A few weeks ago NASA's JPL Laboratory had its annual open house.
A self-contained city of several thousand researchers and auxilary personnel, everyone working on weirdness far beyond my feeble powers of comprehension. While we're schlepping our asses back and forth to the corner store for packs of whatever, just 12-miles from Echo Park, those folks are building robots to crawl across the face of Mars.
Robots, nantubes, satellites, rovers, spacecrafts, rockets, lasers...
...gamma rays, solar winds, meteoric dust, chemical gases, orbiters, telescopes, isotopes, etc...
I walked through the buildings and watched the films, smiling all the while. Truly, you've never seen such a clueless boob so utterly entranced. I stared blankly as robots meticulously moved across barren landscapes a billion miles away. I pondered ice crystals harvested from distant moons.
The day presented a whole other realm of possibilities, rewards and realities. Not merely in esoteric or conceptual ways, but in real and tangible ways. I came away feeling awed and refreshed. The notion that all those fabulous nerds spend their days on campus exploring the boundaries of places and things most of us can't even begin to understand, it just touched my heart in a really nice way. It gave me a newfound appreciation for their efforts and passions.
The facility moves to the pulse of its own mysterious mechanics, the thrum of its own internal concerns. Its own conundrums, its own failures. Its own solutions and jubilations. It is a place tasked with the job of forever looking outward, which is rather inspiring.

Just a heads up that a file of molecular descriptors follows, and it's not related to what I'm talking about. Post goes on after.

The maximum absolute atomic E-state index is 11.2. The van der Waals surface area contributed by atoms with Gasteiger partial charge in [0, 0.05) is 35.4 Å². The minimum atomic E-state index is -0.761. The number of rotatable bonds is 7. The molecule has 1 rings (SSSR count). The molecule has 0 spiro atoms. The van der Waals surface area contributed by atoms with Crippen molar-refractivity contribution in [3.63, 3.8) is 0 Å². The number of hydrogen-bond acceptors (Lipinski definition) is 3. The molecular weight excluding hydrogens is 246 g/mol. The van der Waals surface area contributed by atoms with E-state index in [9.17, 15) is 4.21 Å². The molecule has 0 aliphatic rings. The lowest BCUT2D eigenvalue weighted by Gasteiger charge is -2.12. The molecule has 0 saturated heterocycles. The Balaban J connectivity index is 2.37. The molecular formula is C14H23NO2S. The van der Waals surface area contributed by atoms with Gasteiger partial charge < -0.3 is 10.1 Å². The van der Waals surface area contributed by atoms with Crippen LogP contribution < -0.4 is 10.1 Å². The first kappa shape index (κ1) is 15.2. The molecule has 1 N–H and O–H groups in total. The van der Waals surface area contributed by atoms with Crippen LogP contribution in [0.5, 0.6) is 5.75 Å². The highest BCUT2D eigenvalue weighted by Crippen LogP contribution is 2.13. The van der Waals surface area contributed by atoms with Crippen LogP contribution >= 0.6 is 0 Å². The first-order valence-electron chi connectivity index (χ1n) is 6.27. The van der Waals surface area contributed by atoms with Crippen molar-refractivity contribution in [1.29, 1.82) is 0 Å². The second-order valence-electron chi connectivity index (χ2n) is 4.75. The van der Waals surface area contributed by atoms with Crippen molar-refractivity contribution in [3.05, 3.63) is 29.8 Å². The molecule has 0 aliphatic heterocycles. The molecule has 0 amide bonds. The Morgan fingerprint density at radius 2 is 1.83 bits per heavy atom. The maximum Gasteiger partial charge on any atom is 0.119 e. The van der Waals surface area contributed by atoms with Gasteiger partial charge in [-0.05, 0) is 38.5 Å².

No tube amps. No dirty socks. No Echoplex. No Brite Spot brownies. No Arby's horsey sauce. No used car lots. No bungee jumping. No bad memories. false horizons. No sensitive gums or half-assed bridge work. No vegan cookies. No Apples-to-Apples. No neighborhood watch. No iPod nano. No Burberry. No bums. No bullshit DirecTV ads. No zines. No Medicare Debate. No Curves diet plans. No dance parties of the damned. No rye, no ham. No Coke in cans. None of that crap. Just stars and planets. Just darkness and light. Just solar flares and moons made of ice.
"Do you know why you can never step into the same river twice?" —Roxanne
"Yeah, 'cause it's always moving." —Willard
"All that matters is that you are alive. You are alive, Captain. That's the truth." —Roxanne, ANR
Late on a Saturday night there's really nothing like the incomprehensible vastness of all space and time to put things in perspective. That, and Joseph Conrad by way of Francis Ford Coppolla. Halfway to enlightenment, halfway to the horror.
The next time you gaze up at the moon, maybe give it a good look. The arc of its existence is so long. Trace its edges, consider its craters.
This 'being alive' thing we do, really it makes so little sense. Your life is the life of the universe, if only for a little while.
Thanks JPL, Tammy, Luis, Karina, Kevin, and Phil.